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All About Jazz FEBRUARY 12, 2011 - by Chris May
SEUN KUTI TALKS ABOUT FROM AFRICA WITH FURY: RISE
Seun Kuti's From Africa With Fury: Rise, the follow-up to the ferocious Many Things, is under starter's orders - and Afrobeat Diaries' sneak preview attests that it's a monster, a stone delight of epic proportions.
Produced by Brian Eno with John Reynolds and Kuti, with additional input from dub wizard Godwin Logie, the new album features Fela Kuti's son once more fronting Egypt 80 under the leadership of veteran saxophonist Lekan Animashaun, its founding bandleader, whose time with Fela stretched back to the pioneering years of Afrika 70 and, before that, Koola Lobitos in the mid-1960s.
From Africa With Fury: Rise was originally slated for release on Knitting Factory Records in June 2011, but may now be brought forward to April. Watch this space.
Meanwhile, here are some of Seun's thoughts about the album...
"I wanted to do something completely different," says Seun. "Not different by trying to be American or European with my sound, just trying to make a very different album from my last album. My last album, it was my first time in control, I was not as confident as in saying what I wanted. This time, I said, 'Okay, I can be more confident in how I express myself, I can say what I want, be as complex as I want.'"
Seun is effusive about his co-producers. "Brian Eno is 'Brian Eno' for a reason. He has a great mind when it comes to music. He adds new dimensions to the sound. He showed me new ways of opening up the sound I'd never have thought of on my own. Not to downplay the work of John Reynolds, who is an incredible producer. I'm really glad I had them work on the album."
Despite the studio craftsmanship, Seun sees the recording process as a means to an end, a way of capturing his music for posterity. "Afrobeat has to go from stage to studio, not studio to stage," he says. "I don't believe in going into the studio to write songs. You create music in the world, outside, in the environment. You create music with nature, not in the studio. You go to the studio to record, that's it. Music created in the studio is commercial music, music that only wants to sell, that has nothing to do with the world.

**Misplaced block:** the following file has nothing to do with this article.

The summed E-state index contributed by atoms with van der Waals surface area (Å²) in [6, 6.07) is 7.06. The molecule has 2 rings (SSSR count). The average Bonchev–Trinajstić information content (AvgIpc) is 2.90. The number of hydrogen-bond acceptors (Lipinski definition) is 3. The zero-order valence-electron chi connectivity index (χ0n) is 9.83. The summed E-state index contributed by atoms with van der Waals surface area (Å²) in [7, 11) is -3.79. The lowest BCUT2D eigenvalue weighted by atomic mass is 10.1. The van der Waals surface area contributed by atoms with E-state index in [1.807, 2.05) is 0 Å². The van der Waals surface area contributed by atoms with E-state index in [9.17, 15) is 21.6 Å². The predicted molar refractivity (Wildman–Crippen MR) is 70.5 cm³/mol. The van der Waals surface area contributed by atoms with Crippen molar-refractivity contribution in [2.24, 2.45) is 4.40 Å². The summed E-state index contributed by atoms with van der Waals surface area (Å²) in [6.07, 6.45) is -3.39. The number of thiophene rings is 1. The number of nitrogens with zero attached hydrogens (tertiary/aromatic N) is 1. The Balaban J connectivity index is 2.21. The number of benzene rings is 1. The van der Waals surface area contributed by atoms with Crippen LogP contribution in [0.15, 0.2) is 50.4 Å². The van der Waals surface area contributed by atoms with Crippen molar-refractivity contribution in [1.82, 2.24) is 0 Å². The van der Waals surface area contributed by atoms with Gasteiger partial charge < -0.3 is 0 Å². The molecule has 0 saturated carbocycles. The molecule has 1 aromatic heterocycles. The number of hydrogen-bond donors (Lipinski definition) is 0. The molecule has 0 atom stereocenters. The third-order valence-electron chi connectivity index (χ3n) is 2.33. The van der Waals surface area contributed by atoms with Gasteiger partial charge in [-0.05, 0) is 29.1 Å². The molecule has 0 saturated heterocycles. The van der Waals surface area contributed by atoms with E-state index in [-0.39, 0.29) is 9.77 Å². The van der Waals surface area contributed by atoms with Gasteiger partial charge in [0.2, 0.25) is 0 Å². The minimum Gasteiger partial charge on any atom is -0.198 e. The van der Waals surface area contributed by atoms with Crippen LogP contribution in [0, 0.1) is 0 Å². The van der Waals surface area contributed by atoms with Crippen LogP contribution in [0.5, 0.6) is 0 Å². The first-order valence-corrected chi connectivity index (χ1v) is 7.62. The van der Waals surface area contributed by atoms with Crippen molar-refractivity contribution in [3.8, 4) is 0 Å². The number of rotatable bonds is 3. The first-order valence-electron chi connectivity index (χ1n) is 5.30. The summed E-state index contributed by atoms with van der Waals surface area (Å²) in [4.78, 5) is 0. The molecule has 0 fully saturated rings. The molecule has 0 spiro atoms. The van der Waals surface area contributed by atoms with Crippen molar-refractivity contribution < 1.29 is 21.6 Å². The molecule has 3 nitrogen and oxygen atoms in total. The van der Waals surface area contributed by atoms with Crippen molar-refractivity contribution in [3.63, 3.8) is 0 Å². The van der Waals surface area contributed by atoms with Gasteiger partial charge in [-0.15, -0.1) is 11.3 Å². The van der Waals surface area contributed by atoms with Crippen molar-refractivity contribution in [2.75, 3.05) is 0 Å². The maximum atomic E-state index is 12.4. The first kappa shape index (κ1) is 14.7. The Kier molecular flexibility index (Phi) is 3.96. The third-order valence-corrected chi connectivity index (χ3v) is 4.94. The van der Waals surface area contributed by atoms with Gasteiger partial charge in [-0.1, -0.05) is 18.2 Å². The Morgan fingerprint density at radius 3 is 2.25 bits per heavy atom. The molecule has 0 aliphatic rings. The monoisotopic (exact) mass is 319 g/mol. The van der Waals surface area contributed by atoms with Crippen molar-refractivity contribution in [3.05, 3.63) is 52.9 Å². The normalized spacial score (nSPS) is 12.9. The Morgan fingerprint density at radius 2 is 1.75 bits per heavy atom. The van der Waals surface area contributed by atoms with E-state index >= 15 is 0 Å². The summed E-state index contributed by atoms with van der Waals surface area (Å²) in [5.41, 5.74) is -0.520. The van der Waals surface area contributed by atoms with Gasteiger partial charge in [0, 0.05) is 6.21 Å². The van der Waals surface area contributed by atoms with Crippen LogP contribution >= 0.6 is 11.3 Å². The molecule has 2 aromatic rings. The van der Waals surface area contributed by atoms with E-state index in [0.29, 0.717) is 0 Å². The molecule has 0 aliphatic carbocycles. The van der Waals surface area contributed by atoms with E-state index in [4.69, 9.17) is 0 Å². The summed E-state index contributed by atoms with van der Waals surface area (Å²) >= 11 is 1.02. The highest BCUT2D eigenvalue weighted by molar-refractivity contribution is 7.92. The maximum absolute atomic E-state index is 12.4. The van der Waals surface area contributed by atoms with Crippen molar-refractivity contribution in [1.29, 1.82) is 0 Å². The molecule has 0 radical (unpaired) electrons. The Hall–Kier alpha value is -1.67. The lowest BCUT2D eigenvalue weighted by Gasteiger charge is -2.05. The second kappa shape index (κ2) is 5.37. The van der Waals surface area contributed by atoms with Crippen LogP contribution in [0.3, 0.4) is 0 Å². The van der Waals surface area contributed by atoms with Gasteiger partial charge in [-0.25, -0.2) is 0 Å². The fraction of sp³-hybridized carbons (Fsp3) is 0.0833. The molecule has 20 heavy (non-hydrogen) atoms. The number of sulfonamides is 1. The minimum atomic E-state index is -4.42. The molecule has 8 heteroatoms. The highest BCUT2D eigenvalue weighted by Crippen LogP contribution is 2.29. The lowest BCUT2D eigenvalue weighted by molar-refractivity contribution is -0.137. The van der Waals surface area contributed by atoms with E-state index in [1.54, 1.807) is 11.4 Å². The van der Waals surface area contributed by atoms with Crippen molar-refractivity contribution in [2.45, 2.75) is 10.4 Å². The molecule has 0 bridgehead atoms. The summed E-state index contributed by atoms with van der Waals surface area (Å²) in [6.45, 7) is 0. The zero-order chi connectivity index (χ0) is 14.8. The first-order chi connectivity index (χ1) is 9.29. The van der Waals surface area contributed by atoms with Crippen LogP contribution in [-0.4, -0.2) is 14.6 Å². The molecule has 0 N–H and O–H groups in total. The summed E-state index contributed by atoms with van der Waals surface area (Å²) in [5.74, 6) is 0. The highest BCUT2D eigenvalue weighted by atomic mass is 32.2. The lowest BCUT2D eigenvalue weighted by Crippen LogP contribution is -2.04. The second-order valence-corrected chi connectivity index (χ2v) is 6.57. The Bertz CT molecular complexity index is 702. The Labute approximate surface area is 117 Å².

"What inspires me is the time that I live in," Seun says. "Basically what is happening today in Africa are the same things that were happening forty years ago, when my father was songwriting, but they're happening in different ways. So when I write my music, it's from the perspective of a twenty-seven-year-old man living in 2011, instead of a thirty-year-old man living in the 1970s."
Despite this, Seun finds himself having to challenge many of the same injustices Fela fought back in the day, from exploitative multi-nationals to militaristic kleptocrats to the futile war on drugs. Among the album's unequivocal battle cries is Rise, in which Seun encourages listeners to fight "the petroleum companies" that "use our oil to destroy our land," "the diamond companies" that "use our brothers as slaves for the stone," and "companies like Monsanto and Halliburton" which "use their food to make my people hungry." But where Fela's work often featured an explicit call to revolution, Seun's goal is subtler. He sees his role as that of an educator, speaking truth to power in order to provoke debate.
"In Africa today, most people are struggling in silence," Seun says. "The systematic oppression of the people has made them blinded to their reality. Everybody's just thinking about survival. Nobody wants to stand up for anything, everybody just wants to tow the line. So I'm trying to make people think about these things that they are forgetting. I want to inspire people to want things to change.
"Music has great impact on people's feelings," Seun concludes. "That's what music should be. Pop music today is all about me, me, me. Nobody is singing about we. But nothing can change if we don't look out for our brothers and sisters."
From Africa With Fury: Rise will make history. Afrobeat's DNA is intact.